Since Barack Obama declared that the U.S. government will prioritize restoring the international basis for its fight against al-Qaeda within Afghanistan, Turkey has emerged as a key source of support for this new approach. In March, before his appointment as foreign minister, Ahmet Davutoglu signaled that the Obama administration will enjoy improved bilateral relations with Turkey in contrast to the tension that has marred the relationship in recent years. Davutoglu said, "Our priorities mostly match those of the Obama administration. Obama appreciates Turkey’s foreign policy activities in the Middle East, South Caucasus, and Afghanistan" (Anadolu Ajansi, March 20).
It appears that in April, Washington requested additional Turkish troops in support of ISAF in Afghanistan. Davutoglu visited Washington in late March in his role as the chief advisor to the Prime Minister Recep Tayyip Erdogan, and claimed that the U.S. had expressed no interest in additional military support from Turkey (Anadolu Ajansi, March 20).
However, the Turkish press later reported that during his visit to Turkey in early April, Obama formally requested additional troops in support of the ISAF mission in Afghanistan, and that Ankara had provisionally agreed to send 1,000 extra troops (Zaman, April 11). The head of the Washington-based American-Turkish Council (ATC), James Holmes, reaffirmed this U.S. request for support in Afghanistan (Hurriyet, April 9). It was unknown whether these Turkish forces might engage in combat operations or conduct peace support activities. On April 15, the influential daily Hurriyet reported that Ankara planned to send 10-15 Turkish officers as part of the Operational Mentor and Liaison Team (OMLT) to assist in training the Afghan National Army (Hurriyet, April 15).
In late April the Turkish Chief of the General Staff General Ilker Basbug stated that Turkey will take over the ISAF command in November. Italian and French brigades in Kabul, where Turkish troops are currently deployed, will be redeployed to regions in the east and south of the country. This gap will be filled by Turkish forces. Turkey will also seek additional troops from NATO, however, if the void cannot be filled by forces from other countries, Ankara will increase the size of its current deployment of around 800 troops in Afghanistan – with the caveat that they will not participate in any counter-terrorist operations (Zaman, April 29; EDM, June 16).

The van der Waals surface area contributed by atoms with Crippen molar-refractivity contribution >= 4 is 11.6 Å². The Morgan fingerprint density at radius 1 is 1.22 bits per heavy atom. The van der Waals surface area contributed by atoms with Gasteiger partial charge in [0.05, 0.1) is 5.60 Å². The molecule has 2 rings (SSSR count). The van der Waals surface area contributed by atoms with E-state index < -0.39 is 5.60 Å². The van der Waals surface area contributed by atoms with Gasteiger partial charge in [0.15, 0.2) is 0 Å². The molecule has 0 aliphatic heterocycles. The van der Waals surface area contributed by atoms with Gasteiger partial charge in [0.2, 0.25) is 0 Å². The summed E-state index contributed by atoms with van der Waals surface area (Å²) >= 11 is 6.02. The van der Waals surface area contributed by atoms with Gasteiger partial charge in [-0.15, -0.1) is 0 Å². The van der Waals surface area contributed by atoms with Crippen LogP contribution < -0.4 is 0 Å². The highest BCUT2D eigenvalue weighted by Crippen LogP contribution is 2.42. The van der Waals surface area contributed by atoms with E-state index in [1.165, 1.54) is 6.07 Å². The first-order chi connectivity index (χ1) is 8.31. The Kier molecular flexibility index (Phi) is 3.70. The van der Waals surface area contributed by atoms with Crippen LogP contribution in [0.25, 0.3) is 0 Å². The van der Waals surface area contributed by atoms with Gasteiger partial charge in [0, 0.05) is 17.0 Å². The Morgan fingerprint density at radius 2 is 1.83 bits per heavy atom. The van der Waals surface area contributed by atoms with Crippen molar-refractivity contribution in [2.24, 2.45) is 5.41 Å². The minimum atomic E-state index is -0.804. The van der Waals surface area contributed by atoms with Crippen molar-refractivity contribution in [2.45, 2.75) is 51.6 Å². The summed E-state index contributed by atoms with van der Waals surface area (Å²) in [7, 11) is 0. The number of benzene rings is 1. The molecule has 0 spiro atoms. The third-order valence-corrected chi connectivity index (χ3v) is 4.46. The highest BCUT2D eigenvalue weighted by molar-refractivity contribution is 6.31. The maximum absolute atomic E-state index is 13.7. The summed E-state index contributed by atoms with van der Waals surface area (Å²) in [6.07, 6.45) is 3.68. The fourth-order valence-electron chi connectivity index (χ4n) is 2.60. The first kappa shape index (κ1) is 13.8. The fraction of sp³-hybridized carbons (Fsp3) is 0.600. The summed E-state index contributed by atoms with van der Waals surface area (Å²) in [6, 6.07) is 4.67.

Reliable sources close to the Turkish military told Jamestown that Ankara is now finalizing preparations to send additional troops to Afghanistan. According to that plan around 70 troops will go to Afghanistan within ten to fourteen days in order to monitor and assist in the election process in August.
It appears that the first group of Turkish troops will arrive in Afghanistan as part of NATO’s plan to increase its forces ahead of the election scheduled for August 20. NATO’s outgoing Secretary-General Jaap de Hoop Scheffer, during his recent visit to Afghanistan announced the planned extension of ISAF forces: "We are bringing between 8,000 and 10,000 extra forces into Afghanistan on a temporary basis, to play a protection role" (www.turkishweekly.net, June 18).
Turkey plans to send approximately 600-700 additional troops to Afghanistan in November, Turkish military sources told Jamestown. Basbug confirmed that Turkey will hold the ISAF command in November. The Turkish military is now actively preparing to fill the gap, which will result from the redeployment of the Italian and French troops. Unless in the interim another NATO member country pledges to fill this gap, which is unlikely at this point, Turkey will increase its military commitment in Afghanistan from 800 troops to approximately 1500-1600.
In addition, Turkey will intensify its efforts to become more actively engaged in the Afghanistan-Pakistan issue. Therefore, November will be one of the benchmarks for Turkey’s increasingly high profile in the region. Pakistan’s Foreign Minister Shah Mehmood Qureshi revealed in June that Islamabad and Ankara had agreed to hold a regional summit in Turkey in November, which will bring Afghanistan and its immediate neighbors together in order to develop a common vision on security, peace and economic development. Qureshi said that both sides had decided to enhance their relations in the textile and energy sectors as well as working on a free trade agreement (Xinhua News Agency, June 9).
Despite the fact that Turkish politics is currently focused on domestic politics and some analysts suggest that the government and the military are in conflict over internal issues, it appears that the Turkish armed forces are shifting their attention to preparing to promote Turkey’s interests in Afghanistan as part of the international coalition.